Answering Important Questions About Antibody Testing

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As businesses and non-essential medical providers begin the process of reopening here in Oregon and around the U.S., we will all start the process of once again leaving home to visit places like our biomimetic dental practice in Denver. Even as reported cases of COVID-19 continue to decline, it’s still possible to contract the virus and never know it. That’s because not all infected individuals develop symptoms. However, gaining a better understanding of just how far the virus has spread, medical experts need to know how much of the population has previously acquired the disease, whether they realized it or not. Fortunately, fast blood could provide the answer to that question.

Antibody tests may hold the key to providing health experts the information needed to determine just how far and aggressively the virus has spread across the U.S.

What is an Antibody Test?

Let’s answer that question by taking a basic look at immunology. Whenever our bodies encounter a foreign virus, the immune system goes about attacking the virus until it’s eradicated from the body. In the process of battling the virus, the body produces antibodies. An antibody is a Y-shaped protein produced by the immune system designed to neutralize harmful pathogens like viruses and bacteria. By developing antibodies to specific types of illnesses, the body can develop a type of limited immunity when exposed to that virus or bacteria again.

When you take an antibody test, you’re not looking for the presence of the virus itself, but rather the antibodies for COVID-19. By determining whether your body has responded to this specific infection, health experts can determine months later whether you were previously exposed and infected.

How is the Test Administered?

In order for the test to work, you need to provide some blood, usually through a finger prick. A lab will then test for two types of antibodies. If found, the antibodies will not only tell whether you were exposed, but also can provide a rough estimate of whether your infection was recent.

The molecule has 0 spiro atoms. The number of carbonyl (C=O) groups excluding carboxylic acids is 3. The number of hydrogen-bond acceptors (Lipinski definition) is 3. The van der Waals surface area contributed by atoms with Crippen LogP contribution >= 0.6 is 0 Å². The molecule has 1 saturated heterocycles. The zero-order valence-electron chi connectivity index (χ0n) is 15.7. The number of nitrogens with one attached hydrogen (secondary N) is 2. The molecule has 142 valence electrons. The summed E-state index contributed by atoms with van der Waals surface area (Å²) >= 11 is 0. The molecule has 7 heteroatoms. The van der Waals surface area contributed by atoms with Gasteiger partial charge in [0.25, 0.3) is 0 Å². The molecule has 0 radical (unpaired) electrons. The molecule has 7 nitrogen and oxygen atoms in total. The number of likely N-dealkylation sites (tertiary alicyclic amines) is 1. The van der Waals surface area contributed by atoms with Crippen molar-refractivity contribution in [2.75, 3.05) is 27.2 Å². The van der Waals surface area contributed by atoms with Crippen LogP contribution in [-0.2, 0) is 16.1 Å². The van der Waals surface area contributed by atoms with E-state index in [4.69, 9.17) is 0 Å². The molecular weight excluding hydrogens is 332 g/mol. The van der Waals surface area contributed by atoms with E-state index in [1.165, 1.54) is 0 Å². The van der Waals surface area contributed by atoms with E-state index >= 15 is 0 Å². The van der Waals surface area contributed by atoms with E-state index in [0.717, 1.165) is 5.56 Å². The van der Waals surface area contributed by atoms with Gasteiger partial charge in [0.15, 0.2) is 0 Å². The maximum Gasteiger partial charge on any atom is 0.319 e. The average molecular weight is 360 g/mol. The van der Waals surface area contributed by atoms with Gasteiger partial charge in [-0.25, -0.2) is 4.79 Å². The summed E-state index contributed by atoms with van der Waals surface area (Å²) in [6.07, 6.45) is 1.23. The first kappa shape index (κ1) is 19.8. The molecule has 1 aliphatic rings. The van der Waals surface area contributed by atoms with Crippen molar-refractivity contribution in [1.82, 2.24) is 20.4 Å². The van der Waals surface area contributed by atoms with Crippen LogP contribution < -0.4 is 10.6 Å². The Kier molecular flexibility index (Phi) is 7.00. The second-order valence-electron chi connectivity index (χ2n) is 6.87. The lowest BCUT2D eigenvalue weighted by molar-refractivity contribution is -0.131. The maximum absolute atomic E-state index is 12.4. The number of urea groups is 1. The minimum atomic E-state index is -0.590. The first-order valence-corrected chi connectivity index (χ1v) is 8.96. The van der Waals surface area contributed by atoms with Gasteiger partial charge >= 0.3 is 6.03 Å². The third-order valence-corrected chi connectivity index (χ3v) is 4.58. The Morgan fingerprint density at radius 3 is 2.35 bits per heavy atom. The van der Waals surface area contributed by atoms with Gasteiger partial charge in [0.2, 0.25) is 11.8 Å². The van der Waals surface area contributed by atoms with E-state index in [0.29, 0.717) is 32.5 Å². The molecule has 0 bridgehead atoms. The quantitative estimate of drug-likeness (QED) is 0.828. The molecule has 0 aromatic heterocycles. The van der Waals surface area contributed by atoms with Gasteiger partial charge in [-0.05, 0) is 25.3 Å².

It’s important to remember that even if you test positive for antibodies to COVID-19 that’s not the same as being immune to the virus. Currently, researchers don’t know how long antibodies might protect a host from future infection. It’s possible that antibodies only provide limited protection, or protection for a limited amount of time.

Is it Worth Getting Tested?

Yes. Getting tested for COVID antibodies offers two important benefits.

One, broader testing will enable health experts to better predict and model how far the disease has already spread across the U.S. Reopening business like our biomimetic dental practice in Denver becomes easier if health experts have a more complete understanding of just how prevalently the virus has spread in certain communities.

Second, individuals who have fully recovered from COVID and test positive for antibodies can volunteer to donate plasma through the National COVID-19 Convalescent Plasma Project. Having recovered from the virus, your plasma may have the potential for helping patients currently fighting the virus recover or recover more quickly.

Where Can I Get a Test?

Currently, antibody testing isn’t widely available. However, the FDA is in the process of approving antibody tests you can use at home, and has just approved the first test for at-home use. However, only one manufacturer has currently been approved to make the test, so it could be a while before the availability of testing becomes widespread.

How Reliable Are These Tests?

Early antibody testing has encountered a lot of problems. Some early estimates say that up to 50 percent of at-home antibody tests will deliver a false positive. A false positive occurs when a test inaccurately detects the presence of antibodies when none exists. This can become potentially deadly should individuals change their social distancing patterns based on the erroneous belief they’ve already been exposed and recovered.

It’s important that you only use FDA approved tests when determining whether you’ve been exposed at home. The FDA has promised to crack down on manufacturers selling inaccurate tests. But until then, be very careful about where you procure a test, especially online.